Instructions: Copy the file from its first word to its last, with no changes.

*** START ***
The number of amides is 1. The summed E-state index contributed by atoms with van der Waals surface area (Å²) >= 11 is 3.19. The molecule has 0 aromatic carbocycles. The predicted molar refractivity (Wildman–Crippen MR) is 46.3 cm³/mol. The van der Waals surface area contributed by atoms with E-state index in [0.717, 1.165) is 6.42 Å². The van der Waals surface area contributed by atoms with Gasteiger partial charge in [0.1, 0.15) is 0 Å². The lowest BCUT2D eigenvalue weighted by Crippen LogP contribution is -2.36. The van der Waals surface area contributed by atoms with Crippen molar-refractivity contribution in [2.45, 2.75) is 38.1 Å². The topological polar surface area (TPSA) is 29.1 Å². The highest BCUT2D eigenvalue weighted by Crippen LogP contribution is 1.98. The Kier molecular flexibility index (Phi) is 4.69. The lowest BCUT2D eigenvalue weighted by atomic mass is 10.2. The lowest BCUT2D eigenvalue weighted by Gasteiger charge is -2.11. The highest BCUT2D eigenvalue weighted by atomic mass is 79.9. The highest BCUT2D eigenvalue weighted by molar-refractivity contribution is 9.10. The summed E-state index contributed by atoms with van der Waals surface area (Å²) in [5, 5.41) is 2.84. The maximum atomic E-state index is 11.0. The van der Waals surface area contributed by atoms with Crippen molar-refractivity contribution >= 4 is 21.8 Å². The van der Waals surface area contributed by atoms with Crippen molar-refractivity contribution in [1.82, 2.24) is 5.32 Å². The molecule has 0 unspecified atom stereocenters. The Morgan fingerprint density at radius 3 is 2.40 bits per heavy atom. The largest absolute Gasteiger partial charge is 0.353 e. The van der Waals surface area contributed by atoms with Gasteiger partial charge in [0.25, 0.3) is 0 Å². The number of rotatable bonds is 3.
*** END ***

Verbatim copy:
The number of amides is 1. The summed E-state index contributed by atoms with van der Waals surface area (Å²) >= 11 is 3.19. The molecule has 0 aromatic carbocycles. The predicted molar refractivity (Wildman–Crippen MR) is 46.3 cm³/mol. The van der Waals surface area contributed by atoms with E-state index in [0.717, 1.165) is 6.42 Å². The van der Waals surface area contributed by atoms with Gasteiger partial charge in [0.1, 0.15) is 0 Å². The lowest BCUT2D eigenvalue weighted by Crippen LogP contribution is -2.36. The van der Waals surface area contributed by atoms with Crippen molar-refractivity contribution in [2.45, 2.75) is 38.1 Å². The topological polar surface area (TPSA) is 29.1 Å². The highest BCUT2D eigenvalue weighted by Crippen LogP contribution is 1.98. The Kier molecular flexibility index (Phi) is 4.69. The lowest BCUT2D eigenvalue weighted by atomic mass is 10.2. The lowest BCUT2D eigenvalue weighted by Gasteiger charge is -2.11. The highest BCUT2D eigenvalue weighted by atomic mass is 79.9. The highest BCUT2D eigenvalue weighted by molar-refractivity contribution is 9.10. The summed E-state index contributed by atoms with van der Waals surface area (Å²) in [5, 5.41) is 2.84. The maximum atomic E-state index is 11.0. The van der Waals surface area contributed by atoms with Crippen molar-refractivity contribution >= 4 is 21.8 Å². The van der Waals surface area contributed by atoms with Crippen molar-refractivity contribution in [1.82, 2.24) is 5.32 Å². The molecule has 0 unspecified atom stereocenters. The Morgan fingerprint density at radius 3 is 2.40 bits per heavy atom. The largest absolute Gasteiger partial charge is 0.353 e. The van der Waals surface area contributed by atoms with Gasteiger partial charge in [0.25, 0.3) is 0 Å². The number of rotatable bonds is 3.